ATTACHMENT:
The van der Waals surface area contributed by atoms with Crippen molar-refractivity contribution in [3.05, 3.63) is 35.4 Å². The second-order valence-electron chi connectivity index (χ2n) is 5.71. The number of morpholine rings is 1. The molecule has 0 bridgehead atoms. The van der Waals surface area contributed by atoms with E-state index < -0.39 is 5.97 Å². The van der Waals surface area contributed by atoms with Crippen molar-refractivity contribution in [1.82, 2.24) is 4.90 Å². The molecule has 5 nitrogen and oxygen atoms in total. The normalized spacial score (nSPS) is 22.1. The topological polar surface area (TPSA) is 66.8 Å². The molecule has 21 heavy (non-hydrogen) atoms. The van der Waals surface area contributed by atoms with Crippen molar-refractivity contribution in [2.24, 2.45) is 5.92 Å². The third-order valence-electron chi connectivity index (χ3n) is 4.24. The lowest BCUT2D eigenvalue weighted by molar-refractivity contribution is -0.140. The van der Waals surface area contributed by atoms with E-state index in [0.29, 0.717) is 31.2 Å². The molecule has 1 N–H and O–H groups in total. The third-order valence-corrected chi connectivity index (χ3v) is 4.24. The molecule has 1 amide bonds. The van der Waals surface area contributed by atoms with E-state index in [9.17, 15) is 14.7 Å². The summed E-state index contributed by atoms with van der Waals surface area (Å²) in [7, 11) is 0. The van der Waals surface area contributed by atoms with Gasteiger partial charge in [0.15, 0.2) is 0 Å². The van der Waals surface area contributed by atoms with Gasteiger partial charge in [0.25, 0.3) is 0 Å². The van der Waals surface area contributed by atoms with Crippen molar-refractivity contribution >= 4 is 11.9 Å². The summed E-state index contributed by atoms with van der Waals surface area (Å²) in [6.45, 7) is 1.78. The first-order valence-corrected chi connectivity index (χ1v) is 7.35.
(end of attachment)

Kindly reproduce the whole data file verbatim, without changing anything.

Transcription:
The van der Waals surface area contributed by atoms with Crippen molar-refractivity contribution in [3.05, 3.63) is 35.4 Å². The second-order valence-electron chi connectivity index (χ2n) is 5.71. The number of morpholine rings is 1. The molecule has 0 bridgehead atoms. The van der Waals surface area contributed by atoms with E-state index < -0.39 is 5.97 Å². The van der Waals surface area contributed by atoms with Crippen molar-refractivity contribution in [1.82, 2.24) is 4.90 Å². The molecule has 5 nitrogen and oxygen atoms in total. The normalized spacial score (nSPS) is 22.1. The topological polar surface area (TPSA) is 66.8 Å². The molecule has 21 heavy (non-hydrogen) atoms. The van der Waals surface area contributed by atoms with Crippen molar-refractivity contribution in [2.24, 2.45) is 5.92 Å². The third-order valence-electron chi connectivity index (χ3n) is 4.24. The lowest BCUT2D eigenvalue weighted by molar-refractivity contribution is -0.140. The van der Waals surface area contributed by atoms with E-state index in [0.29, 0.717) is 31.2 Å². The molecule has 1 N–H and O–H groups in total. The third-order valence-corrected chi connectivity index (χ3v) is 4.24. The molecule has 1 amide bonds. The van der Waals surface area contributed by atoms with E-state index in [9.17, 15) is 14.7 Å². The summed E-state index contributed by atoms with van der Waals surface area (Å²) in [7, 11) is 0. The van der Waals surface area contributed by atoms with Gasteiger partial charge in [0.15, 0.2) is 0 Å². The van der Waals surface area contributed by atoms with Gasteiger partial charge in [0.25, 0.3) is 0 Å². The van der Waals surface area contributed by atoms with Crippen molar-refractivity contribution >= 4 is 11.9 Å². The summed E-state index contributed by atoms with van der Waals surface area (Å²) in [6.45, 7) is 1.78. The first-order valence-corrected chi connectivity index (χ1v) is 7.35.